- Plant Info
- Hardy Bog Plant
- Blooms May to July
- Increases Natural Filtration
This small & hardy Blue Flag Iris has narrow green foliage growing up to 24" then crowned with delicate flowers that are light to deep-blue (purple and violet are not uncommon) with yellow-whitish markings at the base of the sepals. Blue Flag Iris blossom from May to July, is perfect for naturalizing as well as wetland filters. It is truly one of the easiest, showiest, and strikingly beautiful of all the native aquatic bog plant choices for the home gardener.
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Blue Flag Iris
|Plant Type||Bog Plant|
|Hardiness Zones||3 to 9|
|Growing Light||Full Sun To Partial Shade|
|Bloom Time||May - July|
|Plant Size||Vertical to 24"|
|Also Known As||Harlequin Blue Flag, Northern Blue Flag|
Mail Order: What To Expect
Plants you receive by mail need time to adjust. Blue Flag Iris will arrive in a 2" Pot (roots with some foliage). Upon arrival, they may not appear lush but given time & proper care, they will flourish!
The rhizome (root) of your Blue Flag Iris needs to be positioned in the aquatic planting media so that the cut end tuber is against the side of the planting container, not in the middle. This gives the root as much room as possible to spread across the planting container. Avoid using bagged potting mix and other lightweight soils because they will float and continually cloud pond water. Place planting container on the planting shelf in up to 6" of water depth.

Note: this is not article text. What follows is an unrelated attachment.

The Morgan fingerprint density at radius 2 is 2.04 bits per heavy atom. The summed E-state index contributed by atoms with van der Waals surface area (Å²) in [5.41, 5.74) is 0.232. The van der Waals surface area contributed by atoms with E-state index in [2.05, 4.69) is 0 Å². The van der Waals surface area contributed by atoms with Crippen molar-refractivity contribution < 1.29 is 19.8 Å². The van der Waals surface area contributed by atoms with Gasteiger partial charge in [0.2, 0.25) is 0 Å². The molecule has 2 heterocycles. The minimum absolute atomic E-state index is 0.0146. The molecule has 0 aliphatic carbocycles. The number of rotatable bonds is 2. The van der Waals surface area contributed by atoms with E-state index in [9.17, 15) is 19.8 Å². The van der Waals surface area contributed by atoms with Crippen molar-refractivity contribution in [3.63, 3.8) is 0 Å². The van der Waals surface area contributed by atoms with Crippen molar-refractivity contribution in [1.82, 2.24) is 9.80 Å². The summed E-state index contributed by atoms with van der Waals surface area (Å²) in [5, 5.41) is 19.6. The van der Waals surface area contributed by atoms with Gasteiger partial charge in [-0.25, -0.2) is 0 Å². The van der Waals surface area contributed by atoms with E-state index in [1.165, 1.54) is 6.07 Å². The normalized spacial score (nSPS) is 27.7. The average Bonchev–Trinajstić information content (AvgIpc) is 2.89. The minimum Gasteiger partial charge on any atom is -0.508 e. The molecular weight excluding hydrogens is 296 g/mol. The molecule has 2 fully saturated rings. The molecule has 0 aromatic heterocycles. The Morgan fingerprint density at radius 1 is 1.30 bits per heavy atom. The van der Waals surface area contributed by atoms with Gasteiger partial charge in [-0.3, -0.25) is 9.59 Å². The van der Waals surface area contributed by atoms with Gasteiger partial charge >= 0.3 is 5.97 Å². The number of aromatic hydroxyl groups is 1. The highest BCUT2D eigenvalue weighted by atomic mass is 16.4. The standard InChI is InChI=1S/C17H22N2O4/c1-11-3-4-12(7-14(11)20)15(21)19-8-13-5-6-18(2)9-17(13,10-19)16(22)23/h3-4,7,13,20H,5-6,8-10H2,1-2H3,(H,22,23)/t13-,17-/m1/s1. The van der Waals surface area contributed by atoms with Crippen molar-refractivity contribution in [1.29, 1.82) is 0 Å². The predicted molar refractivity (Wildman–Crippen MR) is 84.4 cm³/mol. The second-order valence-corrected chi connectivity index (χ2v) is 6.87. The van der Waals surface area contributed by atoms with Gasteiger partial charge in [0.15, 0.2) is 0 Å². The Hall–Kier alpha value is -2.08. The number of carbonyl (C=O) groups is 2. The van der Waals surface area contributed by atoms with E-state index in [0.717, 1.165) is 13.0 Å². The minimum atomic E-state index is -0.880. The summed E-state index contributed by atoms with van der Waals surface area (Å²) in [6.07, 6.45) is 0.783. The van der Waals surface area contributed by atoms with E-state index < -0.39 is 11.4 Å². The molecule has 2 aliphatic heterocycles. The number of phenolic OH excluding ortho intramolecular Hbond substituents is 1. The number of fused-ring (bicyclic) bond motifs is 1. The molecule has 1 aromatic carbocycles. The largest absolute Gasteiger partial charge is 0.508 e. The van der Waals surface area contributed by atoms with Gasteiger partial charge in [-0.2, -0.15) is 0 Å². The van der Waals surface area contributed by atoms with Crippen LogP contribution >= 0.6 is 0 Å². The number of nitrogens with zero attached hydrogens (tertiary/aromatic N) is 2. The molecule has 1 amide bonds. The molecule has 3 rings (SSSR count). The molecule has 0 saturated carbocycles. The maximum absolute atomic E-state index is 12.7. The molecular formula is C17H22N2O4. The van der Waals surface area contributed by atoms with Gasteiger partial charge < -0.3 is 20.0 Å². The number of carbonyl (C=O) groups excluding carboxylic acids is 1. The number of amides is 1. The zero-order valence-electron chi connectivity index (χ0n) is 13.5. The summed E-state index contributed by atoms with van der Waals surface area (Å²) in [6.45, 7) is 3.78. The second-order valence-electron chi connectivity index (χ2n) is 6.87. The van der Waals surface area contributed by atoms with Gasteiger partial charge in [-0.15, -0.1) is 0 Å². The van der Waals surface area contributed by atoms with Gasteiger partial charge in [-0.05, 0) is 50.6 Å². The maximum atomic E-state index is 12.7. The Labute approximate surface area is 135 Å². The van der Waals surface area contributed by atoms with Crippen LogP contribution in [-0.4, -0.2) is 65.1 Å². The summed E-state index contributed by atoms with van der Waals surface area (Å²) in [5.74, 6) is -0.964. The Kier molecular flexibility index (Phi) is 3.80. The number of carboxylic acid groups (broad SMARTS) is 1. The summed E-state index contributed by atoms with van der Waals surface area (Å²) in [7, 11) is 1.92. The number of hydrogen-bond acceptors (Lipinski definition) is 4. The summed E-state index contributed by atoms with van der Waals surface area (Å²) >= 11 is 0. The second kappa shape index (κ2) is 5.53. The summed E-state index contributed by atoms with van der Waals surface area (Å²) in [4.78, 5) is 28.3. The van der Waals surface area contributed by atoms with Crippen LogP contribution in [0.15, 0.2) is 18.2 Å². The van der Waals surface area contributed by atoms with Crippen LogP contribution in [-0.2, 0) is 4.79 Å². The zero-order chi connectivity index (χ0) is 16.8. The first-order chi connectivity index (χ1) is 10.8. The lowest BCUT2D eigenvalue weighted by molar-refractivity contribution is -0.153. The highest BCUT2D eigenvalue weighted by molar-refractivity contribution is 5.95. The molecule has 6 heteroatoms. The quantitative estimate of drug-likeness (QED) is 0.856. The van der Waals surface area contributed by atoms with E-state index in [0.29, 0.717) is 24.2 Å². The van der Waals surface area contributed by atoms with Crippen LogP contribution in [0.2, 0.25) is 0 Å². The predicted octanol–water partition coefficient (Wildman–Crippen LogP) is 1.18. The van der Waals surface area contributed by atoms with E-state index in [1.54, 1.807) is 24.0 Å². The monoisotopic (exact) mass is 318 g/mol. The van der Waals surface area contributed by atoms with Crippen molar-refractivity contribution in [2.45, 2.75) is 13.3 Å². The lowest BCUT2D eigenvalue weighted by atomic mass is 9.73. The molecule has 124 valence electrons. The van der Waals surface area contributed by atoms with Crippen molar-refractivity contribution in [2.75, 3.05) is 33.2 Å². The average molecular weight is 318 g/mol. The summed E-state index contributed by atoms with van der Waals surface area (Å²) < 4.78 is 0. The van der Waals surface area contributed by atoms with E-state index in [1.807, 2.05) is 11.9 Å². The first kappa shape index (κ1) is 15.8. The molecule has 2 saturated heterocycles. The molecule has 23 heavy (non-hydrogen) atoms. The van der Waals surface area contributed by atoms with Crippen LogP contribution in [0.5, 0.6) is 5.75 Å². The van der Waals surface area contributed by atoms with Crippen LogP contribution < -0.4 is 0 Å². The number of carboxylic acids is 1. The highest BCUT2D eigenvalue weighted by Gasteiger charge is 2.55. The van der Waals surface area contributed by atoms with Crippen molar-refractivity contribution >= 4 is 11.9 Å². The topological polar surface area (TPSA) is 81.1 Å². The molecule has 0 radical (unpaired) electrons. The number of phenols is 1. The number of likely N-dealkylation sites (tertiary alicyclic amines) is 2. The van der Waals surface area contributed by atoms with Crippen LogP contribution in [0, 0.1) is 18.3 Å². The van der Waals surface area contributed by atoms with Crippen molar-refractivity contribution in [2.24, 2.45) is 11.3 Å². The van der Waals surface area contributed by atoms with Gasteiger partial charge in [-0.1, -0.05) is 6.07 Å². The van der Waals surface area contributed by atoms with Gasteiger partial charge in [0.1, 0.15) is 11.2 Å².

Regular fertilization of your Iris will keep your iris blooming and growing well all season long. CrystalClear® Thrive™ Aquatic Plant Fertilizer or TetraPond® LilyGro™ Aquatic Plant Food or Laguna Plant Grow Fertilizer Spikes can be pushed into the soil at planting time and from April through August, following all manufacturers' recommendation for fertilizer application rates.
For best results, trim or prune as leaves and flowers begin to turn yellow or brown, remove them completely, discarding them to keep as much excess organic material out of water-body as possible.
All leaves and stems will begin to die off as winter arrives. If planted directly into a bog area, plants should be left alone after trimming any dead foliage to 1 to 2" above the top of the water. Plants that are on plant-shelves, in planting containers, should be trimmed to 1 to 2" and then gently lowered into the ponds deeper water. All plants submerged before winter must be brought back up as soon as the ice has permanently thawed, and before any plant growth occurs. In Zones 6 and warmer, most pond plants can tolerate being left in place without moving them at all.
What others are saying
"bog plant"Linda of addisoni, IL
This plant is doing great. Arrived in good condition unlike some of the other plants I orderedView entire review